Once the HIV RNA is released into the CD4 cell's cytoplasm, reverse transcriptase transcribes the single-stranded RNA into a double-stranded complementary viral DNA, which then migrates to the nucleus and is integrated into the cell genome via integrase. One of the treatment targets in this stage of the HIV life cycle includes inhibition of reverse transcriptase in the cytoplasm of the cell; 2 classes of drugs, known as nucleoside/nucleotide reverse transcriptase inhibitors (NRTIs) and non-nucleoside reverse transcriptase inhibitors (NNRTIs), target this enzyme. NRTIs are competitive inhibitors of reverse transcriptase and require intracellular phosphorylation, whereas NNRTIs are noncompetitive inhibitors of the same enzyme and do not require intracellular phosphorylation. Another target for ARV therapy includes inhibition of the enzyme integrase.7

After HIV DNA is integrated into the host cell and HIV replication is induced, the CD4+ T lymphocyte cells produce strands of viral Gag (p55) and Gag-Pol (p160) polyproteins. The viral enzyme protease cleaves these strands to create individual HIV proteins and enzymes, which then assemble to produce new HIV virions. Once these virions mature, they are capable of infecting healthy human host cells. Protease inhibitors (PIs) interfere with the strand cleavage/assembly step of the HIV life cycle.8 HIV maturation inhibitors are in the early stages of clinical research.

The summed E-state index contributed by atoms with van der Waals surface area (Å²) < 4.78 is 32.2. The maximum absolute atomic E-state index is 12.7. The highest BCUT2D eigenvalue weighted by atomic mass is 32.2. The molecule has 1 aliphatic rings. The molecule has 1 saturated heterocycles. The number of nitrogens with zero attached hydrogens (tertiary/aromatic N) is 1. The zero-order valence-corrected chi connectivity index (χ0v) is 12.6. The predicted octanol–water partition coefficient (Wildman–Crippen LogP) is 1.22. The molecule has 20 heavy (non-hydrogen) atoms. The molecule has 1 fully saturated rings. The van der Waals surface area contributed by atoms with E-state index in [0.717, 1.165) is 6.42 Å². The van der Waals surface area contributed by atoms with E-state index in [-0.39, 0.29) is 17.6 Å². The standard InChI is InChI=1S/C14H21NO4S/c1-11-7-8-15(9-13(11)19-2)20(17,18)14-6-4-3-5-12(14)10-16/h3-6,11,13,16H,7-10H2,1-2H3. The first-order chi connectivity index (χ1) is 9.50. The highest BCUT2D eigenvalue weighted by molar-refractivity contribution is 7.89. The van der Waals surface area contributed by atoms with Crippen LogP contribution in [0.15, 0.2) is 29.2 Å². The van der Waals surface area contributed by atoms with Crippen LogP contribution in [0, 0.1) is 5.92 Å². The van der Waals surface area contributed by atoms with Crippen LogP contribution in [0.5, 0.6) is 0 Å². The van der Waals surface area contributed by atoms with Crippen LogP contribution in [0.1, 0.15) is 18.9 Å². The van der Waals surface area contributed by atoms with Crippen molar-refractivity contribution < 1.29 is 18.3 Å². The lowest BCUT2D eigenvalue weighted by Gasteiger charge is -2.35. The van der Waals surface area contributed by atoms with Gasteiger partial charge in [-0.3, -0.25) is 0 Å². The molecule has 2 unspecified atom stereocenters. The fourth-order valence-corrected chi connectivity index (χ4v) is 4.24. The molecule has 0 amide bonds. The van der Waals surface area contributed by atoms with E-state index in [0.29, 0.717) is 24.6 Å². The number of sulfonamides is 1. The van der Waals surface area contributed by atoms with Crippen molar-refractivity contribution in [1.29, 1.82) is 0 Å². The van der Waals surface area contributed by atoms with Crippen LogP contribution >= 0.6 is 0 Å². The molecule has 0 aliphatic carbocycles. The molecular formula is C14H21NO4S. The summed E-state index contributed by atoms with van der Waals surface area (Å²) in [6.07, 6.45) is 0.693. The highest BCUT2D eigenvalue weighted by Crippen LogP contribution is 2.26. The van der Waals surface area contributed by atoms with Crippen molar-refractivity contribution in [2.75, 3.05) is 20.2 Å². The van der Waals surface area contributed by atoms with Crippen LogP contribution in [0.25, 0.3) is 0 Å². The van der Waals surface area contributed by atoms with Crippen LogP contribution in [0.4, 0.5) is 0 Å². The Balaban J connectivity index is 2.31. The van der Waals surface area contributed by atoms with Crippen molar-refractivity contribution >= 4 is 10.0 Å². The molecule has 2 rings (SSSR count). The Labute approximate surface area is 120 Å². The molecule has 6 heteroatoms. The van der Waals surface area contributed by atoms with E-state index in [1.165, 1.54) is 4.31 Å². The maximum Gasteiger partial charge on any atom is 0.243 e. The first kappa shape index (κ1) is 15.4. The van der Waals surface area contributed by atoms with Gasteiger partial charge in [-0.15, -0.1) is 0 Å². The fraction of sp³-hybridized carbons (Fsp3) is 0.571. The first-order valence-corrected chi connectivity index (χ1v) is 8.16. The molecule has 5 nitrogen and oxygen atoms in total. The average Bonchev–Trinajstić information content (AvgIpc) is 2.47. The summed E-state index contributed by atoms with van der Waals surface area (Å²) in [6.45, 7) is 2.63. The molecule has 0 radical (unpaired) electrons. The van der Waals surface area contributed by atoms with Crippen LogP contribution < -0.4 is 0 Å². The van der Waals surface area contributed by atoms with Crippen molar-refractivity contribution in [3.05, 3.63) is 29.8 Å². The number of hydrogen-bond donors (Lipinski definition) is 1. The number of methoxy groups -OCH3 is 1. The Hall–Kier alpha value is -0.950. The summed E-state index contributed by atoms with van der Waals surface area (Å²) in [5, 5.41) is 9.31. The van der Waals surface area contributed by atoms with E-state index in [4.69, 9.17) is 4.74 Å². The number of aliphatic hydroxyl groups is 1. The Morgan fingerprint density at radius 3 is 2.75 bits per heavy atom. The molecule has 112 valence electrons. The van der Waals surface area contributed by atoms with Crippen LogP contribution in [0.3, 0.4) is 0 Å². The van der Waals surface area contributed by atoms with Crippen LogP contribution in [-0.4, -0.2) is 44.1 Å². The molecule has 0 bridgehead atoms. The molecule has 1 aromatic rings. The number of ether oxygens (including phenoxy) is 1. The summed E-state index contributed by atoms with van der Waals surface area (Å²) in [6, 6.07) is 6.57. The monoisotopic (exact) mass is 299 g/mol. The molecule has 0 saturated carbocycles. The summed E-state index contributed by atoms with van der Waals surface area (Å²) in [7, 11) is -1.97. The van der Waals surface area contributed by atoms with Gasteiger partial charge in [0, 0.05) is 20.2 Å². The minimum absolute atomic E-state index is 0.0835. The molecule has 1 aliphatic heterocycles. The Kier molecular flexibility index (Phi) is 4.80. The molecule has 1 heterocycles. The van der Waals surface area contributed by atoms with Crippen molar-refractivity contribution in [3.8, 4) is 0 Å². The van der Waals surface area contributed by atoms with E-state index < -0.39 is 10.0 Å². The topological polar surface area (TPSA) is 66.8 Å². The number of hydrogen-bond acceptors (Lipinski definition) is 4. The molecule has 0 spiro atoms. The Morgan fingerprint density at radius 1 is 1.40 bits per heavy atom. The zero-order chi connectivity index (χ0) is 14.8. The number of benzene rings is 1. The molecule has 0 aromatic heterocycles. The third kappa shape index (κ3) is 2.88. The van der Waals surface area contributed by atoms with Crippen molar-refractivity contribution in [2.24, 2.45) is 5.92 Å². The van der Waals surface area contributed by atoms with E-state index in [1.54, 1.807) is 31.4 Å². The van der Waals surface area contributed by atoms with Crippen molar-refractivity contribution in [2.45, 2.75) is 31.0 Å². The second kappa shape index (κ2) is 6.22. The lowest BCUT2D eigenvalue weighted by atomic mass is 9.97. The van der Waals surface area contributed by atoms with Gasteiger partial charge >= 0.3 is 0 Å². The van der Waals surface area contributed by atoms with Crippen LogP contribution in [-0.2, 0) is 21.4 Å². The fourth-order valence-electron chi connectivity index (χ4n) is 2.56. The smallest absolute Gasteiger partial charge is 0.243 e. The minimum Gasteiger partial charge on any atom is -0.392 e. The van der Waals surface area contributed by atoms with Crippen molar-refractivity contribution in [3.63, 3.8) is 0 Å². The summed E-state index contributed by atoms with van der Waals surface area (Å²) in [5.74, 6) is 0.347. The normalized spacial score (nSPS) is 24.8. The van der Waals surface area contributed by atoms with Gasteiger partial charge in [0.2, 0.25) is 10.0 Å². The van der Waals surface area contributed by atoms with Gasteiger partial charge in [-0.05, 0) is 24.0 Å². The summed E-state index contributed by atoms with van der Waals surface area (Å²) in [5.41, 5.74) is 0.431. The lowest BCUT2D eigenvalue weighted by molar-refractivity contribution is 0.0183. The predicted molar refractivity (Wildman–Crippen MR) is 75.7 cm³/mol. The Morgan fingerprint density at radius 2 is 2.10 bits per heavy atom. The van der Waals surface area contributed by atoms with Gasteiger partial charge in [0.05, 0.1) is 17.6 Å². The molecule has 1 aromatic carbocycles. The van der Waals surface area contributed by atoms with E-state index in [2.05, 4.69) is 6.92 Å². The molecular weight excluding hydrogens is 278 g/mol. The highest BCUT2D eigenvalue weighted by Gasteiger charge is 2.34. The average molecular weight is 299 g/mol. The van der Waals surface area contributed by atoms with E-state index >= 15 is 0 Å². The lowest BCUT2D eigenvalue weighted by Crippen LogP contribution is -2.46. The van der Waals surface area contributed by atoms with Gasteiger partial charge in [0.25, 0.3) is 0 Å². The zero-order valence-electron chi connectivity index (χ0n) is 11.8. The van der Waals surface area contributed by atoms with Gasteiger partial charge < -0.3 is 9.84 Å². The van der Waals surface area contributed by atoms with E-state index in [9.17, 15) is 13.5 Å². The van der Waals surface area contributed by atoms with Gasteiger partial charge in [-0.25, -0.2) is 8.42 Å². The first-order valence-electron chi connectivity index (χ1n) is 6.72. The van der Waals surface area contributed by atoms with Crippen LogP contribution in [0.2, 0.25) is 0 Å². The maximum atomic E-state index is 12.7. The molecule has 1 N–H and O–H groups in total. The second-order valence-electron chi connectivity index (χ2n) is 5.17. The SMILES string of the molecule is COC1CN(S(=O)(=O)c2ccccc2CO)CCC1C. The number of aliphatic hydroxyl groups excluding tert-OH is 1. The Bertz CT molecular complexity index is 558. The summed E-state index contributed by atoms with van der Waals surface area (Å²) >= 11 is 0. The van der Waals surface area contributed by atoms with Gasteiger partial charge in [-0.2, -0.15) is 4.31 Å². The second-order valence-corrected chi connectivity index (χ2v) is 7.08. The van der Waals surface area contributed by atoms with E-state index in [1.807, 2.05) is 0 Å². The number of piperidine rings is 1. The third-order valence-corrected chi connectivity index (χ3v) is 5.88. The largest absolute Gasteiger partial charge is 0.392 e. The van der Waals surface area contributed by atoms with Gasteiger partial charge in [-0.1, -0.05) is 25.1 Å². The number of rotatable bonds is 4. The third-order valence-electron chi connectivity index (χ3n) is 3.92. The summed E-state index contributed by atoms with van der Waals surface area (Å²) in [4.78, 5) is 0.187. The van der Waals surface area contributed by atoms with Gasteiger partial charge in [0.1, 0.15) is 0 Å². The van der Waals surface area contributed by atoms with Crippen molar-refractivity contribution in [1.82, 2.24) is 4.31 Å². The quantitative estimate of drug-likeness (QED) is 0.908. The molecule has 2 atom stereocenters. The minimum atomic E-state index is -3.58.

With the emergence of resistant strains of HIV, the need for salvage therapy with novel ARV activity is apparent. Three ARVs that target various stages of the HIV life cycle have recently been approved by FDA (the entry inhibitor maraviroc, the integrase inhibitor raltegravir, and the NNRTI etravirine).

Entry inhibitors. Maraviroc is a CCR5 inhibitor that was approved by FDA in August 2007. Before initiation of therapy with maraviroc, an HIV tropism assay is necessary to determine which chemokine coreceptor the patient's strain of HIV uses for attaching to and entering host cells. Maraviroc is indicated only for treatment-experienced patients with HIV strains that use the CCR5 coreceptor exclusively; however, recent studies have also evaluated its use as a first-line therapy.9 It has been proposed that CCR5 inhibitors may be most useful in acute and early infection given the predominance of CCR5 coreceptors in early disease, but large-scale studies are needed to test this theory further.10